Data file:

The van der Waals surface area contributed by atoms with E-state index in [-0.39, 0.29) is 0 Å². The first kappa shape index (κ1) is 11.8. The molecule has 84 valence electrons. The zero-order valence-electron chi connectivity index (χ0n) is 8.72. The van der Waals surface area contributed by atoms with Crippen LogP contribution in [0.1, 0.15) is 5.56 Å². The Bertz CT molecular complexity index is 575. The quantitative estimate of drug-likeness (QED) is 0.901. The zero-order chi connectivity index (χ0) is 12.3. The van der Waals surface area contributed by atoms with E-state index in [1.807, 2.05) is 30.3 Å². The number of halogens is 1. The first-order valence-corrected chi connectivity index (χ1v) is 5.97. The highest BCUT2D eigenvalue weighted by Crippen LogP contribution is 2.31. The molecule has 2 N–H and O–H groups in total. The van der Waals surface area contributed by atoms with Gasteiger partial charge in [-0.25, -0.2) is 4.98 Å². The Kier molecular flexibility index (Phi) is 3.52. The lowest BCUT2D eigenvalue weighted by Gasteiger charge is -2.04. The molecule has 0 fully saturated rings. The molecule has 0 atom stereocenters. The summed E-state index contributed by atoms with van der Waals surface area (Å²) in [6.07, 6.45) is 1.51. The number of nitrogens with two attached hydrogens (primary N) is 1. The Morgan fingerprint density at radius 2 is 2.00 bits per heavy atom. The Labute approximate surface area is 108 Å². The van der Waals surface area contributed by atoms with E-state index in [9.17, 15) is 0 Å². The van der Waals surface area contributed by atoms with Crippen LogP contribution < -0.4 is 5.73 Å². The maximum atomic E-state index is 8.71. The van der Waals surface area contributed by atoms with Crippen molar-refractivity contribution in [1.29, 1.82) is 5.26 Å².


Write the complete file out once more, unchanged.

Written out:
The van der Waals surface area contributed by atoms with E-state index in [-0.39, 0.29) is 0 Å². The first kappa shape index (κ1) is 11.8. The molecule has 84 valence electrons. The zero-order valence-electron chi connectivity index (χ0n) is 8.72. The van der Waals surface area contributed by atoms with Crippen LogP contribution in [0.1, 0.15) is 5.56 Å². The Bertz CT molecular complexity index is 575. The quantitative estimate of drug-likeness (QED) is 0.901. The zero-order chi connectivity index (χ0) is 12.3. The van der Waals surface area contributed by atoms with E-state index in [1.807, 2.05) is 30.3 Å². The number of halogens is 1. The first-order valence-corrected chi connectivity index (χ1v) is 5.97. The highest BCUT2D eigenvalue weighted by Crippen LogP contribution is 2.31. The molecule has 2 N–H and O–H groups in total. The van der Waals surface area contributed by atoms with Gasteiger partial charge in [-0.25, -0.2) is 4.98 Å². The Kier molecular flexibility index (Phi) is 3.52. The lowest BCUT2D eigenvalue weighted by Gasteiger charge is -2.04. The molecule has 0 fully saturated rings. The molecule has 0 atom stereocenters. The summed E-state index contributed by atoms with van der Waals surface area (Å²) in [6.07, 6.45) is 1.51. The number of nitrogens with two attached hydrogens (primary N) is 1. The Morgan fingerprint density at radius 2 is 2.00 bits per heavy atom. The Labute approximate surface area is 108 Å². The van der Waals surface area contributed by atoms with E-state index in [9.17, 15) is 0 Å². The van der Waals surface area contributed by atoms with Crippen LogP contribution < -0.4 is 5.73 Å². The maximum atomic E-state index is 8.71. The van der Waals surface area contributed by atoms with Crippen molar-refractivity contribution in [1.29, 1.82) is 5.26 Å².